# 30 Standard Deviation

You probably won’t need a calculator for this module.

This topic requires a leap of faith. It is one of the rare times when this textbook will say “don’t worry about why it’s true; just accept it.” 😂

# Normal Distributions & Standard Deviation

A normal distribution, often referred to as a bell curve, is symmetrical on the left and right, with the mean, median, and mode being the value in the center. There are lots of data values near the center, then fewer and fewer as the values get further from the center. A normal distribution describes the data in many real-world situations.

One of the best ways to demonstrate the normal distribution is to drop balls through a board of evenly spaced pegs, as shown here. (The Plinko game on The Price Is Right is a well known example of this.) Each time a ball hits a peg, it has a fifty-fifty chance of going left or right. For most balls, the number of lefts and rights are roughly equal, and the ball lands near the center. Only a few balls have an extremely lopsided number of lefts and rights, so there are not many balls at either end. As you can see, the distribution is not perfect, but it is approximated by the normal curve drawn on the glass.

The standard deviation is a measure of the spread of the data: data with lots of results close to the mean has a smaller standard deviation, and data with results spaced further from the mean has a larger standard deviation. (In this textbook, you will be given the value of the standard deviation of the data and will never need to calculate it.) The standard deviation is a measuring stick for a particular set of data.

# The 68-95-99.7 Rule

The 68-95-99.7 rule: In a normal distribution, approximately…

• of the numbers are within standard deviation above or below the mean
• of the numbers are within standard deviations above or below the mean
• of the numbers are within standard deviations above or below the mean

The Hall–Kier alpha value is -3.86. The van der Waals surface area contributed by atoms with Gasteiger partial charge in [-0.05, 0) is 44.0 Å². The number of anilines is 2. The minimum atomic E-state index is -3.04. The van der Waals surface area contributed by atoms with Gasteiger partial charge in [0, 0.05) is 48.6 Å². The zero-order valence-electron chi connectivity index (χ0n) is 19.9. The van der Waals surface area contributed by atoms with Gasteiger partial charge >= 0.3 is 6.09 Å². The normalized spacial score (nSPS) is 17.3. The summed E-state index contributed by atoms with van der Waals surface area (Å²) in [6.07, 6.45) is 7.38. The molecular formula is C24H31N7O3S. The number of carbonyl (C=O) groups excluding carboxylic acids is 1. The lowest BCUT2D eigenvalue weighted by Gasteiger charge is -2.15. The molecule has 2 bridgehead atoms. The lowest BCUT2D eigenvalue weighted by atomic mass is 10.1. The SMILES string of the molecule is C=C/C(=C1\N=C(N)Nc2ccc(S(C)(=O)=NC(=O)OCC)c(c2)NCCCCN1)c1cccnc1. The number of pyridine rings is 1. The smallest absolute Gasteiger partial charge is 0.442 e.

This is an empirical rule because it is based on observation of how the world works, rather than being based on a formula.[1]

Returning to the ball-dropping experiment, let’s assume that the standard deviation is three columns wide.[2] In the picture below, the green line marks the center of the distribution.

First, the two red lines are each three columns away from the center, which is one standard deviation above and below the center, so about 68% of the balls will land between the red lines.

Next, the two orange lines are another three columns farther away from the center, which is six columns or two standard deviations above and below the center, so about 95% of the balls will land between the orange lines.

And finally, the two purple lines are another three columns farther away from the center, which is nine columns or three standard deviations above and below the center, so about 99.7% of the balls will land between the purple lines. We can expect that out of balls will land between the purple lines, leaving only out of landing beyond the purple lines on either end.

Okay, that was a lot of information. For our purposes, the following restatement of the 68-95-99.7 rule may be more practical.

The 68-95-99.7 rule: In a normal distribution with mean and standard deviation

• of the numbers are between and
• of the numbers are between and
• of the numbers are between and

Exercises

The heights of U.S. females are normally distributed. The average height is around inches ( ft in) and the standard deviation is inches. Use the 68-95-99.7 rule to fill in the blanks.
1. About of the women should be between  _______ and _______ inches tall.
2. About of the women should be between  _______ and _______ inches tall.
3. About of the women should be between  _______ and _______ inches tall.

The heights of U.S. males are normally distributed. The average height is around inches ( ft in) and the standard deviation is inches. Use the 68-95-99.7 rule to fill in the blanks.